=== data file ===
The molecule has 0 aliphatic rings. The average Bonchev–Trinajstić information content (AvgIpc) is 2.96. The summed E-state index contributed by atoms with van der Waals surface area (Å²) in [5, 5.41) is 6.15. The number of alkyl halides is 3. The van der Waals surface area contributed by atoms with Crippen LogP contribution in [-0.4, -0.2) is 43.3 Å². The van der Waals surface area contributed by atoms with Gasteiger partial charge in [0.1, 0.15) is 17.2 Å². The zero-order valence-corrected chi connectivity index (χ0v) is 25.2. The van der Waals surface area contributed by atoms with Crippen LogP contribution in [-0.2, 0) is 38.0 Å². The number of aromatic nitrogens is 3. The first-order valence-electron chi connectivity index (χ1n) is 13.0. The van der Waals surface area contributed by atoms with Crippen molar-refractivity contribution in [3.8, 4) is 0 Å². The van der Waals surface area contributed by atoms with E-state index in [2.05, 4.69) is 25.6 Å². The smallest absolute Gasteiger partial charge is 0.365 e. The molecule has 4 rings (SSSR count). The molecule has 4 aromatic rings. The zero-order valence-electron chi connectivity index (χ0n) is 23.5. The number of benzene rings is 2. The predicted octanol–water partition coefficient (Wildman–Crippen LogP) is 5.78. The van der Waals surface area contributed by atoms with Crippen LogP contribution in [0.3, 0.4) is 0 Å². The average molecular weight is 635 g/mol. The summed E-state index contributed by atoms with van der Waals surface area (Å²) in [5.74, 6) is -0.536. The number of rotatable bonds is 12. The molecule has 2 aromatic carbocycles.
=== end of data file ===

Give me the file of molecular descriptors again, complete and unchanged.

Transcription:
The molecule has 0 aliphatic rings. The average Bonchev–Trinajstić information content (AvgIpc) is 2.96. The summed E-state index contributed by atoms with van der Waals surface area (Å²) in [5, 5.41) is 6.15. The number of alkyl halides is 3. The van der Waals surface area contributed by atoms with Crippen LogP contribution in [-0.4, -0.2) is 43.3 Å². The van der Waals surface area contributed by atoms with Gasteiger partial charge in [0.1, 0.15) is 17.2 Å². The zero-order valence-corrected chi connectivity index (χ0v) is 25.2. The van der Waals surface area contributed by atoms with Crippen LogP contribution in [-0.2, 0) is 38.0 Å². The number of aromatic nitrogens is 3. The first-order valence-electron chi connectivity index (χ1n) is 13.0. The van der Waals surface area contributed by atoms with Crippen molar-refractivity contribution in [3.8, 4) is 0 Å². The van der Waals surface area contributed by atoms with E-state index in [2.05, 4.69) is 25.6 Å². The smallest absolute Gasteiger partial charge is 0.365 e. The molecule has 4 rings (SSSR count). The molecule has 4 aromatic rings. The zero-order valence-electron chi connectivity index (χ0n) is 23.5. The number of benzene rings is 2. The predicted octanol–water partition coefficient (Wildman–Crippen LogP) is 5.78. The van der Waals surface area contributed by atoms with Crippen LogP contribution in [0.3, 0.4) is 0 Å². The average molecular weight is 635 g/mol. The summed E-state index contributed by atoms with van der Waals surface area (Å²) in [5.74, 6) is -0.536. The number of rotatable bonds is 12. The molecule has 2 aromatic carbocycles.